Beckham biggest name in MLS
David Beckham of the L.A. Galaxy is still a top draw in Major League Soccer, and several Sounders FC players know him well.
Seattle Times staff reporter
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His arrival on American soil was seen as a coup for the U.S. soccer scene. His high-profile personal life, vast résumé of individual and team accomplishments and his signature devastating, bending free kick took this country by storm two years ago.
Today, David Beckham is still a big-name draw for Major League Soccer. He's the league's prized possession, its highest-paid player at more than $6 million a year, and his name alone, when linked to MLS, gives the league worldwide recognition.
Beckham, 34, has given MLS at least that, if not some credibility. The kinds of things MLS could use as it keeps trying to garner national interest. Sounders FC experiences the Beckham phenomenon tonight when it takes on the Los Angeles Galaxy at the Home Depot Center.
Never mind the English megastar has played in only three Galaxy regular-season games since coming back to the U.S. from a six-month loan to AC Milan. The prevailing belief in the league is that Beckham can change a game. And an image.
"Obviously he's front and center for our league. He's the ideal person to sort of be an ambassador for our league because he sort of transcends the lines in terms of sports fans, soccer fans, regular people," said Sounders FC midfielder Peter Vagenas, who played with Beckham in Los Angeles the past two seasons before Vagenas came to Seattle. "I think he's done a great job with all the pressure that he has to deal with. Having spent time with him, it's unbelievable the burden that he carries."
Vagenas had a little more to say about his ex-teammate, whose call to Vagenas won't be returned until after the match: "I'm looking forward to kicking his ass."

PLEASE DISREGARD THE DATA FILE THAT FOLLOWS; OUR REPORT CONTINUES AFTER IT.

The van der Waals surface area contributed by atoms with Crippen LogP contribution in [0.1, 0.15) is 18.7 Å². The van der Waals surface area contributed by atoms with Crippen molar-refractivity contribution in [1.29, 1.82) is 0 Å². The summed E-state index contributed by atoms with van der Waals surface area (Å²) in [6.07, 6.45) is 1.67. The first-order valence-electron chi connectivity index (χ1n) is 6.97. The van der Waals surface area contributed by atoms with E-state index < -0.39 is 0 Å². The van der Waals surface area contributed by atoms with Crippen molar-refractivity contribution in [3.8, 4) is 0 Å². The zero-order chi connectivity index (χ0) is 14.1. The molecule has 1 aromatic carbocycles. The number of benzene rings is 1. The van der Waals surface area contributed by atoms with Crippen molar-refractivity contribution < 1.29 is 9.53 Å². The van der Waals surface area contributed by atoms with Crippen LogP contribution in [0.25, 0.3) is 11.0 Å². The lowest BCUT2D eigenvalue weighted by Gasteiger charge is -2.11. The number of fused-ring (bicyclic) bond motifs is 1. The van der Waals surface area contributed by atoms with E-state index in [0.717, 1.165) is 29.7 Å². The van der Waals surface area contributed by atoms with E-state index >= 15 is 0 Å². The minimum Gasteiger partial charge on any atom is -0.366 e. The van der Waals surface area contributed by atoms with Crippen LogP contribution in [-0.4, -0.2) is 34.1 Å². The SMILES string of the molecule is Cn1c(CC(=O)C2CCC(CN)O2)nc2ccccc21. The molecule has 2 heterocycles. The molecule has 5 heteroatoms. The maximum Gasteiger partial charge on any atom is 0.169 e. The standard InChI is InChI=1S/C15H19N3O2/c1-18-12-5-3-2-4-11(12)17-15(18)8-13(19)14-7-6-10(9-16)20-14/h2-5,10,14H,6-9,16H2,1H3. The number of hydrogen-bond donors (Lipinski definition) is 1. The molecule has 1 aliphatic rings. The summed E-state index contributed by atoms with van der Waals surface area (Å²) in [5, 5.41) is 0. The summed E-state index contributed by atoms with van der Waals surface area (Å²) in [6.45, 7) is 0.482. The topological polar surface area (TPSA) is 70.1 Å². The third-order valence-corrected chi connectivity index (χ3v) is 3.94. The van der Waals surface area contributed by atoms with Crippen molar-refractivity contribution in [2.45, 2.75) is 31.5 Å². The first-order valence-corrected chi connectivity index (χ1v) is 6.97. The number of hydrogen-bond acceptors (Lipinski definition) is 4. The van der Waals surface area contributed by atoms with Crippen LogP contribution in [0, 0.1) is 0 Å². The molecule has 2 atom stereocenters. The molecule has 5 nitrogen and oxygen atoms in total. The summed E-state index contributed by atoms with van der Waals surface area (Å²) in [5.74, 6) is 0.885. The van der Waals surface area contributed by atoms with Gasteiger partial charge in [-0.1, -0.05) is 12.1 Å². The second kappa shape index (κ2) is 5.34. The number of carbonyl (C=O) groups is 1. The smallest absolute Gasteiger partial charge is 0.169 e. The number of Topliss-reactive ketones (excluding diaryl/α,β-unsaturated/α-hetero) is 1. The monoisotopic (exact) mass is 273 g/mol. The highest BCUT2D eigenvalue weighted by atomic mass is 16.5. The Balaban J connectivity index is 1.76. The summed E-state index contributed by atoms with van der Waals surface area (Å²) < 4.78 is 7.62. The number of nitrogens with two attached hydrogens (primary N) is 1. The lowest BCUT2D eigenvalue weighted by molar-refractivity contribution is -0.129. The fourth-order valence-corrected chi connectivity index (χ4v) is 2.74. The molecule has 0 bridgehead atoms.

Beckham has attracted a new base of fans to not only the Galaxy, but to soccer in this country. Guys who have watched football and baseball and basketball all their lives suddenly took an interest in the sport because Beckham is a household name in Europe, one of its most celebrated athletes for what he does both on and off the field. The celebrity wife, Victoria aka Posh Spice. The global brand that he has become. The causes he promotes.
"They worked very hard as a brand on the marketing side of stuff," Sounders FC goalkeeper Kasey Keller said of the Beckhams. "You combine that with playing for teams like Manchester United and Real Madrid, that obviously helps. But there was a lot of work that went into becoming what he's become off the field."
All of this, and yet Beckham wants out. He's spoken openly about returning to Europe to play after this season with the Galaxy. He didn't report to Los Angeles in time for the start of the MLS season while holding out hope that AC Milan would negotiate a deal with the Galaxy to get him out of his MLS contract.
MLS wasn't about to lose its brightest star, even if he has yet to lead L.A. to the postseason. So it was back to the U.S. for Becks.
League commissioner Don Garber said European stars like Beckham and Sounders FC's Freddie Ljungberg are attracted to the U.S. because they have the chance to build the sport in this country.
"Both Freddie and David really enjoy living in the States and are committed to help grow MLS," Garber said.
Ljungberg played against Beckham in the English Premier League for years. He, like Beckham, decided it was a financially sound and good career move to come to MLS, and was asked if Beckham paved the way for European stars to give MLS a shot.
"I don't think we saw it as him opening the door," Ljungberg said. "It was more that the American league showed that they wanted good players to come to America. That was the signal that MLS sent to Europe."
José Miguel Romero: 206-464-2409 or firstname.lastname@example.org
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